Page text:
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Trotz introduced Shattenkirk to Caps by showing video of his fight with Williams

Trotz introduced Shattenkirk to Caps by showing video of his fight with Williams

Teams have different ways of welcoming new players. Some players have to sing, others have to give a speech, all in the name of breaking the ice with their new teammates.

So what did Barry Trotz do for Kevin Shattenkirk’s first practice with the team? He showed the team a video of Shattenkirk's fight with Justin Williams.

“That was pretty funny,” Tom Wilson said on Thursday when asked about the video. “I had no idea that that even went down. I think they hugged it out in the weight room after that.”

While still a member of the St. Louis Blues, Shattenkirk dropped the gloves with Williams, then a member of the Los Angeles Kings, on Dec. 18, 2014.

You can see the fight here:

RELATED: Prediction recap: Caps outlast Flyers

Shattenkirk and Williams are seen jawing at one another before finally dropping the gloves. The fight ends once Shattenkirk loses his balance and both players fall to the ice.

Who was the winner? Voters on HockeyFights.com gives Williams the clear advantage, but there was no clear consensus from the team.

“I think it would have to go with a scorecard,” Trotz said. “I think it would be a split decision. I know [Williams] would say he won, but Shatty said [he] hit him with the first one and he fell forward on him.”

“I think Willy actually had the takedown,” Wilson said. “It was kind of short lived, it was probably pure emotion.”

But if you’re worried about whether there's any lingering animosity there,  don’t be. Both players have embraced the other as a teammate and that was on display in Saturday’s game against the Philadelphia Flyers.

Early in the first period, Shattenkirk laid a big hit on Flyers forward Nick Cousins. Brandon Manning didn't seem to appreciate the hit and he delivered a few shoves of his own to Shattenkirk.

That was all Williams needed to see.

The veteran winger immediately came to Shattenkirk’s defense by stepping in and shoving Manning away. Cousins grabbed him from behind, eventually leading to Williams dropping the gloves and delivering a few swings at Cousins who suddenly looked as if he wanted no part of Williams.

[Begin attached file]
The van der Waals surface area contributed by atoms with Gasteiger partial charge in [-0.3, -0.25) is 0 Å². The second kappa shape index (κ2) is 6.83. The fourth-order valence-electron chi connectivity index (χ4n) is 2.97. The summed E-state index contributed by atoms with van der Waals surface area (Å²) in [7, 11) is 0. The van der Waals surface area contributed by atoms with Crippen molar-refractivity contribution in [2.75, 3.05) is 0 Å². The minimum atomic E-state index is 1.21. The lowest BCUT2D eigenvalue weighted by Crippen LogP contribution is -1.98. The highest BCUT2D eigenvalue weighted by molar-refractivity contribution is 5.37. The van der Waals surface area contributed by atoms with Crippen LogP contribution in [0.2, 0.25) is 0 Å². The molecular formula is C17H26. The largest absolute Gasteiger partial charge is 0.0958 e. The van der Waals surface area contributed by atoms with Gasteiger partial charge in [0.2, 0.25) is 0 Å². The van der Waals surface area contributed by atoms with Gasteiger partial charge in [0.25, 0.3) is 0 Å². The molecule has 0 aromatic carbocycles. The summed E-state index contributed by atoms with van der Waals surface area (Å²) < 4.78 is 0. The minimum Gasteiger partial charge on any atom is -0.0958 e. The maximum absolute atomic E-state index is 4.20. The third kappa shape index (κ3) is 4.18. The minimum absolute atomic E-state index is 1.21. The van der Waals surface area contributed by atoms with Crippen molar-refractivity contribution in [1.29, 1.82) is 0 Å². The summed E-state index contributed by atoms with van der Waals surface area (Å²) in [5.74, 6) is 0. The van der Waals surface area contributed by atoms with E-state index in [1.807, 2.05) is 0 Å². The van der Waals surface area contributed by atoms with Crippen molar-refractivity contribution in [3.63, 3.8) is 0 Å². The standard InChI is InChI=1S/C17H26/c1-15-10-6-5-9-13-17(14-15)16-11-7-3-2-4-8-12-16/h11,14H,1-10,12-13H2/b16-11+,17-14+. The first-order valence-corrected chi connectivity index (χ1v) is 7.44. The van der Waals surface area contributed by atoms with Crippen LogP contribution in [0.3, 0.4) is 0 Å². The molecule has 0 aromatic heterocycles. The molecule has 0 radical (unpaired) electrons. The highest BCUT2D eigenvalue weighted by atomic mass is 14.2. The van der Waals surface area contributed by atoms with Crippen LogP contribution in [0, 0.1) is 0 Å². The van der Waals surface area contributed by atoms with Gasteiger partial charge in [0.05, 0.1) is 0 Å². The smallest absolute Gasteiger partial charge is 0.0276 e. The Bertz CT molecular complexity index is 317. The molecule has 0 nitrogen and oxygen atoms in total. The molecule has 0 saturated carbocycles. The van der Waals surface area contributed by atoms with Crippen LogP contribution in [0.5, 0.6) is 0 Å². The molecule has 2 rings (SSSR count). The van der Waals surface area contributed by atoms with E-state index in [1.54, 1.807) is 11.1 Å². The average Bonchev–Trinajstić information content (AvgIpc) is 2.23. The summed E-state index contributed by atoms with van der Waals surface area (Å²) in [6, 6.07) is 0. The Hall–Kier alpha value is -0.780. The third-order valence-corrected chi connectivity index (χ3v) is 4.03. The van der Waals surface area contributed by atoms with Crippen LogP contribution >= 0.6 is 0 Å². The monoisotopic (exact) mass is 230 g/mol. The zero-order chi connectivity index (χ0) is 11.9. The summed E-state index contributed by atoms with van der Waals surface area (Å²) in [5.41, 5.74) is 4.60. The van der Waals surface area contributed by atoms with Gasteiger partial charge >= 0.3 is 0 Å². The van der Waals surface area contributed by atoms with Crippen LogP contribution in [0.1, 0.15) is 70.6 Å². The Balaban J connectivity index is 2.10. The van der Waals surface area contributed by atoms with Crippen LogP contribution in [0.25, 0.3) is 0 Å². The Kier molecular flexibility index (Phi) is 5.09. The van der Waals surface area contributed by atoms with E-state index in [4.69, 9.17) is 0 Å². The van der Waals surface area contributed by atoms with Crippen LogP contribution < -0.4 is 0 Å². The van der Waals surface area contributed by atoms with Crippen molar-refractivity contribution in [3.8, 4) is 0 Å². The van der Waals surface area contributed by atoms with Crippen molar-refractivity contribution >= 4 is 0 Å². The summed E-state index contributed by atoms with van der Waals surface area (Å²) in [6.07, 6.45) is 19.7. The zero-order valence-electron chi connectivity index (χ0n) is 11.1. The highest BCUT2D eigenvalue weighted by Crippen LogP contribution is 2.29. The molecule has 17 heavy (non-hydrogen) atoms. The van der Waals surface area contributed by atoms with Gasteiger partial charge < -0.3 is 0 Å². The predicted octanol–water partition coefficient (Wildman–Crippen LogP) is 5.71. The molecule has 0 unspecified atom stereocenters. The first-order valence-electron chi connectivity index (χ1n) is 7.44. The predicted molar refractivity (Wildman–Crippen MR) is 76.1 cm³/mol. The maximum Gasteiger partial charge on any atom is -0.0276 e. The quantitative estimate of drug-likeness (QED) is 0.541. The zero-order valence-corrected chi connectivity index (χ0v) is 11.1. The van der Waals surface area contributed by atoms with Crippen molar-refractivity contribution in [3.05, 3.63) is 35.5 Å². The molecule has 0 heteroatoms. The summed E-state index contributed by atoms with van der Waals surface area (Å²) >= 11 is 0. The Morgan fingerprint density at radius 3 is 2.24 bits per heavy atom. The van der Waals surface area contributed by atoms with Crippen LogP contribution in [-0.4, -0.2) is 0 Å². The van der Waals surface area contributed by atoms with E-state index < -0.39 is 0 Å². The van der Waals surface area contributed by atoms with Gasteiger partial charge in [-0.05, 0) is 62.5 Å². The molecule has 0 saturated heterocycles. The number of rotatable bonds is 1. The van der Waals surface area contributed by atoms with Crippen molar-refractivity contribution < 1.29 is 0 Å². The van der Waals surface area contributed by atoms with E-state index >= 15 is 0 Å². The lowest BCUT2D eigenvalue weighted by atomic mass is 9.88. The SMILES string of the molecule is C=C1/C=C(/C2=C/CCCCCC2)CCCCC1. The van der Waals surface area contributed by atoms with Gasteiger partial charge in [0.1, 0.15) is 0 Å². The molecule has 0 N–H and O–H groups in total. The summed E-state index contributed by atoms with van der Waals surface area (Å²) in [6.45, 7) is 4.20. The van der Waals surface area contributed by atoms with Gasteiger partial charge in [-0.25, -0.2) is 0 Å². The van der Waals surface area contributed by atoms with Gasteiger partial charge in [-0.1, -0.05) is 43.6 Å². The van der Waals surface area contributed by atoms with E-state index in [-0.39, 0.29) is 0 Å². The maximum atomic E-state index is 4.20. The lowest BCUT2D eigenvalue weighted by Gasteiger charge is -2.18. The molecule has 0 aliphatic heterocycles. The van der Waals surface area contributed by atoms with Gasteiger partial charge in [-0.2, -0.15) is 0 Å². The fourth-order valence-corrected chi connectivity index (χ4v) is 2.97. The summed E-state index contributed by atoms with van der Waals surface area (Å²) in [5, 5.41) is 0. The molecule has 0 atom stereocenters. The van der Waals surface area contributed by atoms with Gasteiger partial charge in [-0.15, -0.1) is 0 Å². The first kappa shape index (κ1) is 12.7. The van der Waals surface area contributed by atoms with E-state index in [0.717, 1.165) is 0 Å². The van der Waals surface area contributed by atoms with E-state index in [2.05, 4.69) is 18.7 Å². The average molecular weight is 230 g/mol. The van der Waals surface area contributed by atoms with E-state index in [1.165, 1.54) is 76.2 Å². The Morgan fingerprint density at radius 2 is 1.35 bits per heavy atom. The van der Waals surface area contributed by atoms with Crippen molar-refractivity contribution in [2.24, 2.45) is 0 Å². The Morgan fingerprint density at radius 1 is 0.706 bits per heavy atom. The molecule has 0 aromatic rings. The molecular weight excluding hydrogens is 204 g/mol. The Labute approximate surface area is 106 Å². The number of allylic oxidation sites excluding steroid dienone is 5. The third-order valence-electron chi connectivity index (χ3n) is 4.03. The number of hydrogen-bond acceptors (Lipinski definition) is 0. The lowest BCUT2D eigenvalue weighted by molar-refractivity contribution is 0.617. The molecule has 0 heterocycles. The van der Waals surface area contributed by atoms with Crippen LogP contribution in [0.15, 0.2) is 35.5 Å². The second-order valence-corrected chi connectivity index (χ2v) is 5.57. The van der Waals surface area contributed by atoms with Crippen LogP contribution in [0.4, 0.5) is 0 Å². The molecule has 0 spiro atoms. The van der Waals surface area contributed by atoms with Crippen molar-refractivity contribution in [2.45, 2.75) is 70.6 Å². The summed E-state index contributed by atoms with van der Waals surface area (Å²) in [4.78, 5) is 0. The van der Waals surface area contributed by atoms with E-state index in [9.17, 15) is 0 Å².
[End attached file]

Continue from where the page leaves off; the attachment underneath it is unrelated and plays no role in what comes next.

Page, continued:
Coming to the defense of his teammate was a gesture that did not go unnoticed by Shattenkirk or the Caps.

“[Williams is] such a good leader and he recognized that there's people coming in there and he jumped right in and stood up for his teammate,” Trotz said after the game.

“For him to stick up for me especially with our little tussle that we had a few years ago, that's the type of guy he is,” Shattenkirk said. “That's why he's been in this league for so long, because he' such a great teammate and I hope he knows that I would do the same for him.”

MORE CAPITALS: Wilson puts his butt on the line for the Caps

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The 25 most important players for the Caps: No. 20 Taylor Chorney

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The 25 most important players for the Caps: No. 20 Taylor Chorney

Every player on an NHL team plays a role.

Some play bigger roles than others.

In the coming weeks, Tarik El-Bashir and JJ Regan will rank the 25 most important players in the Caps’ organization, from least to most important, weighing factors such as past production, future potential and intangibles. 

Today’s player: No. 20 Taylor Chorney.


One of the more interesting storylines during training camp is going to be the battle along the blue line and where everyone, particularly a veteran like Chorney, fits into the plan as the Caps skew a bit younger.

The top pair is easy to figure out; it’ll be Dmitry Orlov and Matt Niskanen.

After that, it gets a little more interesting.

John Carlson will be on the second pair, perhaps with Aaron Ness.

If that's how things shake out, it would make sense to have Brooks Orpik anchor the third pair, especially if the No. 6 spot goes to a rookie since they'd surely benefit from the steady hand of a soon-to-be 37-year-old.

But will that spot go to a youngster like Christian Djoos, Madison Bowey or someone else? 

Or will it go to Chorney, a 30-year-old who's appeared in 141 NHL games spread over eight seasons for four clubs?

The Caps anticipate that Djoos and Bowey are closer to being NHL-ready than their other defenseman prospects.

Djoos lit up the AHL last season to the tune of 58 points in 66 games and the team needs to replace some offense. Bowey, meanwhile, has the look of a promising two-way defenseman.

But here’s the drawback—and where Chorney, in my opinion, fits into the equation.